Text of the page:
The Tale as Old as Time Gets a Fresh Twist in "Skin Deep"
Warning: Contains Spoilers
February 12 saw the original airing of Once Upon a Time's Valentine's Day episode "Skin Deep", which promised us an original take on the classic story of Beauty and the Beast. It was certainly original, all right--in this version, Belle is the daughter of a nobleman whose realm is threatened by the Ogre Wars, and the Beast is none other than the nefarious Rumplestiltskin, who promises to save their village if Sir Maurice gives him Belle. Naturally, Maurice and Gaston, Belle's fiance, refuse Rumplestiltskin's offer, but Belle herself agrees to go with the one-man fairyland mafia as long as he promises to save her village. Once the deal is completed, a gleeful Rumplestiltskin takes Belle back to his castle where she is at first a prisoner, then a housekeeper, and finally a potential lifesaver.
Like many people, I was skeptical when I first learned that Rumplestiltskin would be the Beast in Once Upon a Time's version of Beauty and the Beast. Although I like some of the spins the writers put on traditional fairy tales, I think that sometimes they get a bit too carried away with interweaving all the characters' stories (case in point: Rumplestiltskin's aiding Cinderella in "The Price of Gold"). However, "Skin Deep" eradicated any fears I held. In my opinion, Robert Carlyle gave his best performance to date as Rumplestiltskin, and Emilie de Ravin was a near-perfect Belle who didn't back down from Rumplestiltskin and told him what he needed to hear--even if he didn't particularly want to hear it.
Interested in Once Upon a Time? You can download and watch the latest episodes here, including "Skin Deep".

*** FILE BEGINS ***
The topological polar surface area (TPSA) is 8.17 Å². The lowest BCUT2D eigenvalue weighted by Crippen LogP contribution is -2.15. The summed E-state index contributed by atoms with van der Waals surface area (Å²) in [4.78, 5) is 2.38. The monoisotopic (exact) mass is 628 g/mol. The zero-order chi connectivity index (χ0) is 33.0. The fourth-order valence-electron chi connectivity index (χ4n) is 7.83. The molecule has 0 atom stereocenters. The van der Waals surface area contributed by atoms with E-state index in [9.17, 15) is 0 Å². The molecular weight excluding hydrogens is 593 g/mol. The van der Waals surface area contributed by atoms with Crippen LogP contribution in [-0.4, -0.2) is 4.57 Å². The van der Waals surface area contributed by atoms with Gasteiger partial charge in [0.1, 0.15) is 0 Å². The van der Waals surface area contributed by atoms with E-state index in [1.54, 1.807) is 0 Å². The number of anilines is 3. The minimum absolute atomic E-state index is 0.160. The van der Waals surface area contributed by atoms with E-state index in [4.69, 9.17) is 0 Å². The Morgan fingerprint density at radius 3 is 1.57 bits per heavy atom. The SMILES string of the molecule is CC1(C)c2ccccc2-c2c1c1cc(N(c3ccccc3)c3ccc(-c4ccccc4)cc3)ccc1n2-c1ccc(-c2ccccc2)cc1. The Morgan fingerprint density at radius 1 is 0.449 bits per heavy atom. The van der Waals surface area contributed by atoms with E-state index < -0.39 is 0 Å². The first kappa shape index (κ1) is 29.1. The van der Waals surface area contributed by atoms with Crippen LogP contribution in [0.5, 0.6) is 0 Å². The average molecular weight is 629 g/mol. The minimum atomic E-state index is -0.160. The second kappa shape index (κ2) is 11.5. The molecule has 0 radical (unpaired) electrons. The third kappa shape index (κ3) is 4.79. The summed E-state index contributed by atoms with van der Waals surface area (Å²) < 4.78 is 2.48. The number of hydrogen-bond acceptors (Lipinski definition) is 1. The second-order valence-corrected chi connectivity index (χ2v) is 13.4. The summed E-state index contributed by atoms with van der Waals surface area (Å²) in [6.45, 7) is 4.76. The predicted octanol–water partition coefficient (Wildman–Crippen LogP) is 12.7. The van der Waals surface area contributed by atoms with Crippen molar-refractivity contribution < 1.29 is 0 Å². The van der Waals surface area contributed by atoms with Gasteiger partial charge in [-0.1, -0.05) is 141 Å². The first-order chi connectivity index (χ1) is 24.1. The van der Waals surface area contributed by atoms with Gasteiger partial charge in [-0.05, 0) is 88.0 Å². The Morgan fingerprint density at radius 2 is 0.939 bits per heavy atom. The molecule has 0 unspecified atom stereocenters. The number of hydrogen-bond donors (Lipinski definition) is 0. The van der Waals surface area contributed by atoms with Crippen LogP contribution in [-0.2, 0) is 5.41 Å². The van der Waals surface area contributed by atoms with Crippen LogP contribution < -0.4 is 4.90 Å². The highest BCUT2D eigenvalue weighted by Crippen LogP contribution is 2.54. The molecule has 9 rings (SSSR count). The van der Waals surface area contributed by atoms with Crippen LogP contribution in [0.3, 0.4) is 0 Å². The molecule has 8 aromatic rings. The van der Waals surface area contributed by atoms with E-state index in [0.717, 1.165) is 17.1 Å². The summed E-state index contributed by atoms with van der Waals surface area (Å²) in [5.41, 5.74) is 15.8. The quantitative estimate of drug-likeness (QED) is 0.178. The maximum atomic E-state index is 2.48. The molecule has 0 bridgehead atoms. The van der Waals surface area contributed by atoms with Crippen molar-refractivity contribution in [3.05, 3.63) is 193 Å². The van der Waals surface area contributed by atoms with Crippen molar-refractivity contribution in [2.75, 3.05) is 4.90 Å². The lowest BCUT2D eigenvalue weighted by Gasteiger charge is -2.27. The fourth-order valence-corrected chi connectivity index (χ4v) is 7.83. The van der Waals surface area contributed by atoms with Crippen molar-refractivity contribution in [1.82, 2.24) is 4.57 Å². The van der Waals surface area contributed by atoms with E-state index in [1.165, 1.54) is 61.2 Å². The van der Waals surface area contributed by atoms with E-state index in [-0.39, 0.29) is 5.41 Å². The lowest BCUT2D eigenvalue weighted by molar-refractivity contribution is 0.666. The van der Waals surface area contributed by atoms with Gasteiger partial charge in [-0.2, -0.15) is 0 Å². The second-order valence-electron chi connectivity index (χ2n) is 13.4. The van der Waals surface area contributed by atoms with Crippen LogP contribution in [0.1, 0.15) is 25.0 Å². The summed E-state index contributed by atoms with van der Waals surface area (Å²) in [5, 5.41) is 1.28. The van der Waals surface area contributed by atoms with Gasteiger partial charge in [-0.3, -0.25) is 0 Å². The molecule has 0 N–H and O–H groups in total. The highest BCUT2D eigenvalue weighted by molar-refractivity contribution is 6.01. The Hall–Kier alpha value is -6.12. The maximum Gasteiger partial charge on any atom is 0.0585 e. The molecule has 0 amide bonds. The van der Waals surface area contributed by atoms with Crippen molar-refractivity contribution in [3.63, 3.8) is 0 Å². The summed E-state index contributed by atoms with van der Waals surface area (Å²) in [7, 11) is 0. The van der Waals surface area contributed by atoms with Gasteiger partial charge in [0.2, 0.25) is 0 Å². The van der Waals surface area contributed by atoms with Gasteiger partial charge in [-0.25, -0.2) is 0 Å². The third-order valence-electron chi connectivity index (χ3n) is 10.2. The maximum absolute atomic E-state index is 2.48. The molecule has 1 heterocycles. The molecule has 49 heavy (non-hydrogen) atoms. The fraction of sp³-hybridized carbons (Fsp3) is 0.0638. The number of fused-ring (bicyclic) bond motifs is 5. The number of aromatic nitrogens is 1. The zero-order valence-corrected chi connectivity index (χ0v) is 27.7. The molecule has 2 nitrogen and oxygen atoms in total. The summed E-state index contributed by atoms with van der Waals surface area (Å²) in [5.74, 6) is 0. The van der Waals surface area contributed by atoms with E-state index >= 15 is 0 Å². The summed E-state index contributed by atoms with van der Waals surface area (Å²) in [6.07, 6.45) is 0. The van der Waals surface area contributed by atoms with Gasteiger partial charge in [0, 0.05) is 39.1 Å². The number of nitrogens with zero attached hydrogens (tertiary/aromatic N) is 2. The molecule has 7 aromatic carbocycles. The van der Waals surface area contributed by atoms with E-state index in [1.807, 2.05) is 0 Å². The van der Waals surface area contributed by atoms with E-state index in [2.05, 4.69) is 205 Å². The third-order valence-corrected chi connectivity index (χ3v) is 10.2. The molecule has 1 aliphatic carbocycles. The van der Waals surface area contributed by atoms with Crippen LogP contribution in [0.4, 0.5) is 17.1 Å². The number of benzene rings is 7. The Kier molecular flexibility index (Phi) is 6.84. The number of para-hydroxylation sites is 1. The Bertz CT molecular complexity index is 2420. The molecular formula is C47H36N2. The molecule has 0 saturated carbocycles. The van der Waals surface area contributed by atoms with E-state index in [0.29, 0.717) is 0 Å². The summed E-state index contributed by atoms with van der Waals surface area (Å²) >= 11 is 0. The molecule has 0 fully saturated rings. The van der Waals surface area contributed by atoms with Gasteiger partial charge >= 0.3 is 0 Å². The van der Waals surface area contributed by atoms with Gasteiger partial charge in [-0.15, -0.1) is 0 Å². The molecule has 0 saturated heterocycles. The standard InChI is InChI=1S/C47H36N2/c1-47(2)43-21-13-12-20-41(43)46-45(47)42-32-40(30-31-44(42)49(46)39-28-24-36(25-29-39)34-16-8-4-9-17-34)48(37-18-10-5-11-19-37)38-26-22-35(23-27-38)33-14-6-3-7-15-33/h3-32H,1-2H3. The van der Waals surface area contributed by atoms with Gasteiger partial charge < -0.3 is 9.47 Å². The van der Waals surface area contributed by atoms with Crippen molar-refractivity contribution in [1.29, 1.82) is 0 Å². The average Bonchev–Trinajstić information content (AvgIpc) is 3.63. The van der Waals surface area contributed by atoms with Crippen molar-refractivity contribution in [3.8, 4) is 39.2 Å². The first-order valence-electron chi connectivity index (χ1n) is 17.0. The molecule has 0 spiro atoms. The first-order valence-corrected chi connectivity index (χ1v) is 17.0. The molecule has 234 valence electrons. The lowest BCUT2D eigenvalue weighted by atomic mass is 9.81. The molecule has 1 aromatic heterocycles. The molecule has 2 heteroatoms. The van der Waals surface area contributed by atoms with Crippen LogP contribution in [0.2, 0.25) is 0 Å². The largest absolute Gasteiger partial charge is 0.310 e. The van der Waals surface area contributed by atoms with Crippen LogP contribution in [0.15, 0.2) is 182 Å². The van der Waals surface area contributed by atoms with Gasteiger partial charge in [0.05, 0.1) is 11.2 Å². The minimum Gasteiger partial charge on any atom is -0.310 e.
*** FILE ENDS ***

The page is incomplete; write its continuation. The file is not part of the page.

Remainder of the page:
What made this episode particularly exciting for me was the quality of the writing as it pertained to the story of Belle and Rumplestiltskin. Once Upon a Time has had its good days and its bad days when it comes to telling stories, but this instance had an almost--dare I say it?--magical quality about it. A couple reviewers for this episode have remarked that they would have liked to see more background as to how Belle and Rumplestiltskin began to fall in love, but I think it was paced just about right for the episode--if the writers had provided more background, there would barely have been any time for the Storybrooke scenes (not that I would have cared much with this storyline). I was especially pleased to see how Rumplestiltskin was revealed to have more complexity and layers than when we first encountered him the pilot. We learned in "Desperate Souls" that he had at one point had a wife and a son, but this episode went a long way towards humanizing him--not just in showing how he could find love again, either. He pushed Belle away because he was afraid that she didn't really love him, that she couldn't love him because he was a monster. This self-doubt is not uncommon; many people have traits about them that they feel make them unlovable, and the fact that Rumplestiltskin felt these conflicting emotions concerning Belle showed that he was not as far gone as he thought he was. It is a shame that he did not realize this in time to save Belle from her fate--but now that we know that Regina lied, that Belle is still alive, there could still be a happy ending for them. So I say--at the risk of rousing wrath--"Who cares about Snow White and Prince Charming? I want to see what happens with Belle and Rumplestiltskin!"
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